by Amy Mattinat, author of How To Buy A Great Used Car
you own a vehicle with a healthy engine, a strong transmission, a beefy
suspension and great brakes, but your tires don’t grip the road
properly, then you have no traction and no control. It is the tires
that determine the type of traction, grip and control that you have
with your car.
If you add up the amount you paid for the
vehicle + the cost of car insurance + the maintenance and repairs you
have in the car + the new stereo you bought for it, the cost of good
tires may be one of the most economical purchases you can make.
To help illustrate how important tire traction is, I’d like you take a
sheet of paper 8½x11 and fold it length wise, then width wise. This is
approximately the size of the contact patch of each tire. The traction
of these tires must handle the job of starting, accelerating, steering
and stopping. A big job for a small amount of rubber rolling on the
compounds that make up a tire vary quite a bit depending on what kind
of weather and the intended purpose the tires will be used for. In
general, summer tires are made to last long, all-season tires are
compromised to accommodate summer and mild winter conditions, and
winter tires are made to handle snow and cold temperatures.
Tires are made up of softer rubber compounds then summer or all-season
tires. The tread blocks of winter tires, dig into the snow and the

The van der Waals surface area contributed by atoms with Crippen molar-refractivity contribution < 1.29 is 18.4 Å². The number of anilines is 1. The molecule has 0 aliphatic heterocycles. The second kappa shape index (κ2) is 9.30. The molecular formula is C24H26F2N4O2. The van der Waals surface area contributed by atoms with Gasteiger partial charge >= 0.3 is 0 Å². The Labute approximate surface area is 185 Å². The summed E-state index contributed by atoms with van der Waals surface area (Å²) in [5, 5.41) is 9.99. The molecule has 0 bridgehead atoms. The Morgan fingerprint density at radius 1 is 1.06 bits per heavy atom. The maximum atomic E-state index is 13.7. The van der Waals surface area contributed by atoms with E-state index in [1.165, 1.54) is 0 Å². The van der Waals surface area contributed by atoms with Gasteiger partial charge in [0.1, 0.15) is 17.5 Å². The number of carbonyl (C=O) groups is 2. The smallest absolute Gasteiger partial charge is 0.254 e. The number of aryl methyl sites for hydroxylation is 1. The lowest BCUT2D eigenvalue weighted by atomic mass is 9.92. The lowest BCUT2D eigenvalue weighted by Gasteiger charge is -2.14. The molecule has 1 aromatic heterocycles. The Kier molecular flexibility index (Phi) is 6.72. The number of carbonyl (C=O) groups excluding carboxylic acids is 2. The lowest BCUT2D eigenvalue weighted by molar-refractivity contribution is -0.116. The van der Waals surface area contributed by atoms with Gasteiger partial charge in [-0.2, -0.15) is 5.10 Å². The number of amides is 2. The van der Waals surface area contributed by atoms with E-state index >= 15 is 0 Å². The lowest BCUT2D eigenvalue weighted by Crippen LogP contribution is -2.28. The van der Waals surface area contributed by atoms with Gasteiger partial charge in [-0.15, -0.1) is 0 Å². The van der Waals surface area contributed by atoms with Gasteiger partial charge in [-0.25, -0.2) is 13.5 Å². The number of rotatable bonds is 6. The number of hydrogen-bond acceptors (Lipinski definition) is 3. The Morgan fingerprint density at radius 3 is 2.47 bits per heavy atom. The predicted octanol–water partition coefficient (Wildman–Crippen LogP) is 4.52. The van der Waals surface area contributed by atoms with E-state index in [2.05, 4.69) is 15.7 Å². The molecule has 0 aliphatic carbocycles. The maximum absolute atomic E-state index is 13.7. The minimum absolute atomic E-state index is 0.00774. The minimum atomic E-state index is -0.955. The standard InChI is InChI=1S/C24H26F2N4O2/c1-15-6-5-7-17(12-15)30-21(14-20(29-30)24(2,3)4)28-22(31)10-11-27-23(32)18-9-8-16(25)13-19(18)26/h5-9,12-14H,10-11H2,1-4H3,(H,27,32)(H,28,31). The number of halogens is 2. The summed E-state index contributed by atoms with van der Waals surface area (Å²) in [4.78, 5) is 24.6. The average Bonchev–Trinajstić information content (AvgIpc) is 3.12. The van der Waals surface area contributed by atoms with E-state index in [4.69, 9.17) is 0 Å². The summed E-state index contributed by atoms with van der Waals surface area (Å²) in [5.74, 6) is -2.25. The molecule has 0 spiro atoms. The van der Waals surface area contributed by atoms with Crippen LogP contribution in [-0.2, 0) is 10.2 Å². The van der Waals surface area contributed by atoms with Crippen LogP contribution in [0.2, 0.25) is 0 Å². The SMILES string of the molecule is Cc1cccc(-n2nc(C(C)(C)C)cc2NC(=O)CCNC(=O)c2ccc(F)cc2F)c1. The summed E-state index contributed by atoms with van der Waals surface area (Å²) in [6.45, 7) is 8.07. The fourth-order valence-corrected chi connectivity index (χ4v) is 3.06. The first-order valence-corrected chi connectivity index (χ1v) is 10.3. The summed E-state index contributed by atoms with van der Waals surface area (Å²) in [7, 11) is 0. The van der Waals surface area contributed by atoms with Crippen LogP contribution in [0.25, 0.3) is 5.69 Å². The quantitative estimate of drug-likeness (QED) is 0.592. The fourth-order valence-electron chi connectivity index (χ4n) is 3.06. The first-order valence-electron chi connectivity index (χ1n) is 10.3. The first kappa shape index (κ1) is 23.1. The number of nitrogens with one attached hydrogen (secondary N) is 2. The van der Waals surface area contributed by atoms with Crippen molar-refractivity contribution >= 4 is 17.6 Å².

sipes (or slits) bite into and grip the snow for traction. Winter tires
also have a “self cleaning tread design”. This means that as the tires
roll over the snow, they use the snow for traction and then release the
snow so it can trap it again for traction and release it again, etc.
The softer rubber compounds are also designed with
cold temperatures in mind. Whereas summer tires and all-season tires
lose their grip as these tires harden in temperatures below –10 C,
winter tires keep on gripping.
Always put on 4 winter tires.
Running only 2 winter tires or 2 studded winter tires is like wearing a
Sorrel winter boot on one foot and a sneaker on the other.
Whenever you “swap” your tires in the spring or fall, store them
upright in a clean indoor location, free from heat, and exposure to
sunlight. If they are stored on their rims, reduce the tire pressure to
approximately 15 psi to avoid possible cracking and deformation.
Remember, the better you care for your car and tires, the better they will work for you! Happy safe winter driving!